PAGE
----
I wouldn’t change a thing. I am not someone who repents. Life is the result of the choices one makes. My mother made the best choice for me — to be in the movies, and I shall be grateful to her for that. She always told me, “If your life is thought-provoking, it means you are worthy. Good, bad, ugly, people should never lose interest in you. It is only when the chatter stops that there is proof that no one cares and you don’t matter anymore.” I am proud of my roots.
Would you like a biopic to be made on your life?
Biopics are not for me. I believe that movies should be original, larger than life, entertaining and thought-provoking, which is why remakes do not impress me. Why settle for something that has already been done.
Who are the people instrumental in shaping your career?
Apart from my mentors, Mohan Sehgal (director), Hrishida (Hrishikesh Mukherjee; film-maker), Manmohan Desai (director), Prakash Mehra (director) and T Rama Rao (director), who moulded me and nurtured my acting skills, all the people who doubted my capabilities and tried to crush my morale, by saying, “Oh, you may be a great mimic, but you will never become a great actor.” Or “South Indians will never drop their accent and master the diction and intonation of the Hindi language,” have helped me in my career. I am grateful to those who smirked and said, “Tu itni kaali aur moti hai, apni shakal kabhi aaine mein dekhi hai (You are dark and fat, have you seen your face in the mirror)?” I owe my life and my growth in my craft to my gurus such as Savitri amma, Meena appa and Amitji (Amitabh Bachchan), who introduced me to the power of dialogue delivery and voice modulation.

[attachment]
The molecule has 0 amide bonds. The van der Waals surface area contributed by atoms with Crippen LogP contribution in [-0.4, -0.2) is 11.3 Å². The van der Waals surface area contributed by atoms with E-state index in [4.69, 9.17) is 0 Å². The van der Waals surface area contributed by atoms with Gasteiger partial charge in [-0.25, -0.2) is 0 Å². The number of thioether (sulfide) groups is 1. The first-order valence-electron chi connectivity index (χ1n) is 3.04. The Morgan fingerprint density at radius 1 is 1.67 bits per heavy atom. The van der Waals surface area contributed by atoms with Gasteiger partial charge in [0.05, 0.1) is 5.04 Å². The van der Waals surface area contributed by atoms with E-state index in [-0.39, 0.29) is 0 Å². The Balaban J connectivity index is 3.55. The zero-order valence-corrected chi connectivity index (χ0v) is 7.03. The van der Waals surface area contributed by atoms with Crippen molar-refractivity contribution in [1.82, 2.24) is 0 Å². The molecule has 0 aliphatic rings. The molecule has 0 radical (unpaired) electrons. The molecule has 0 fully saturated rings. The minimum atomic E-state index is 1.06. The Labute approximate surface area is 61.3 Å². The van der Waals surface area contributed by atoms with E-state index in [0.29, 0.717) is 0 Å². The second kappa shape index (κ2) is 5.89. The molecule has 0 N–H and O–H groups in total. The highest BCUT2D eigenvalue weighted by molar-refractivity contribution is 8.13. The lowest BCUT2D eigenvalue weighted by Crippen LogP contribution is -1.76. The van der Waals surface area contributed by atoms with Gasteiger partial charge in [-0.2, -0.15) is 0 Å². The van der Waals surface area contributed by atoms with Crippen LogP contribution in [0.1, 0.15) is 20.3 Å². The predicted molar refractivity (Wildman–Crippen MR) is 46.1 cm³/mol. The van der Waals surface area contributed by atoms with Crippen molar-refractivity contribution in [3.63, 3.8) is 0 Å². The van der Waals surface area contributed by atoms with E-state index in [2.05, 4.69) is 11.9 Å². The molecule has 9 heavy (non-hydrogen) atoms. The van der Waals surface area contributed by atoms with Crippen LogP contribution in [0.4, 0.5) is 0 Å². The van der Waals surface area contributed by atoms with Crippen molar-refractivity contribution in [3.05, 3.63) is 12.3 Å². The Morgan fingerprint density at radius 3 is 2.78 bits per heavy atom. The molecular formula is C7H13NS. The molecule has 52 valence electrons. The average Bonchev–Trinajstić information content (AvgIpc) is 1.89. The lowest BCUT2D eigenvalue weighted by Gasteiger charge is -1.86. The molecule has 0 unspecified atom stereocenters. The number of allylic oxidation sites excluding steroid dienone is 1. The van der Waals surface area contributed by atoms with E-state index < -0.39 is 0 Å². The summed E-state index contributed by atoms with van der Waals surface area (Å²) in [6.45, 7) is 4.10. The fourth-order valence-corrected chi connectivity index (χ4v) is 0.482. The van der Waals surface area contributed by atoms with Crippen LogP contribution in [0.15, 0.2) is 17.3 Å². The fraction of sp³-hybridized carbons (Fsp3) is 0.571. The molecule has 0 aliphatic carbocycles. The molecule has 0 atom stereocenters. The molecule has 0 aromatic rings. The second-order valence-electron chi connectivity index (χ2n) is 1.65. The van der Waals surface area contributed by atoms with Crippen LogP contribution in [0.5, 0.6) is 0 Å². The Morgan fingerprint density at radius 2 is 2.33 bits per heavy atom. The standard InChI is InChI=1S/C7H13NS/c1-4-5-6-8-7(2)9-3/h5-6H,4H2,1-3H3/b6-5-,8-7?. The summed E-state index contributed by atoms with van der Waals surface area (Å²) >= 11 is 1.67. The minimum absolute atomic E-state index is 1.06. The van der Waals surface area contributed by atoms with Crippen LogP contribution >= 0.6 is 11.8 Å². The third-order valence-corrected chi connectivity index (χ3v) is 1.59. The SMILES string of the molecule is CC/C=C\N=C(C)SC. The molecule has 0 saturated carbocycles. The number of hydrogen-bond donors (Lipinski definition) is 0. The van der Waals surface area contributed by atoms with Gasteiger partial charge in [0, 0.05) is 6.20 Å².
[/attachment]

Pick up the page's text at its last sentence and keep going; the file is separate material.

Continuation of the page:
Whose body of work do you admire from the current lot of actors?
Today’s generation is well prepared and are trained in all aspects of film-making — be it dance or action. Nowadays, there are prerequisites and demands from the film-makers even before actors enter the industry. They better showcase their optimum skills or else one would just end up being a pin-up girl or an Internet sensation. Vidya (Balan), Deepika (Padukone), Ranbir (Kapoor), Ranveer (Singh), Alia (Bhatt), Parineeti (Chopra) and Kangana (Ranaut) are volcanoes of talent who never cease to amaze me. And Priyanka Chopra is the first to pave the way, and represent our country across the world. She has set the standards really high, and it is a tall order for future generations to supersede that.
Would you like to join social media someday?
No, I have different, if not better ways to express, relish and communicate with my fans and loved ones. My purpose in life is to heal. Emotions are priceless and cannot be diluted by any other worldly power. Twitter and Instagram can never do that for me. By being one of the most-searched actor on the Internet, if one is curious with a wrong piece of information about me, don’t be, because it is not the real me. I am not Internet-savvy, but I manage to browse if I need some information.
Don’t you wish to communicate with your fans more often...
Words are the last form of communicating or expressing what I feel. I can sense the feelings and positive energies that my admirers send me. Adulation makes one a better person. My greatest luxury is my independence and what’s even greater is that I have the sixth sense, never to abuse or misuse it. I am the most blessed one that I know, and there’s never a moment, that I don’t remind myself that God loves me.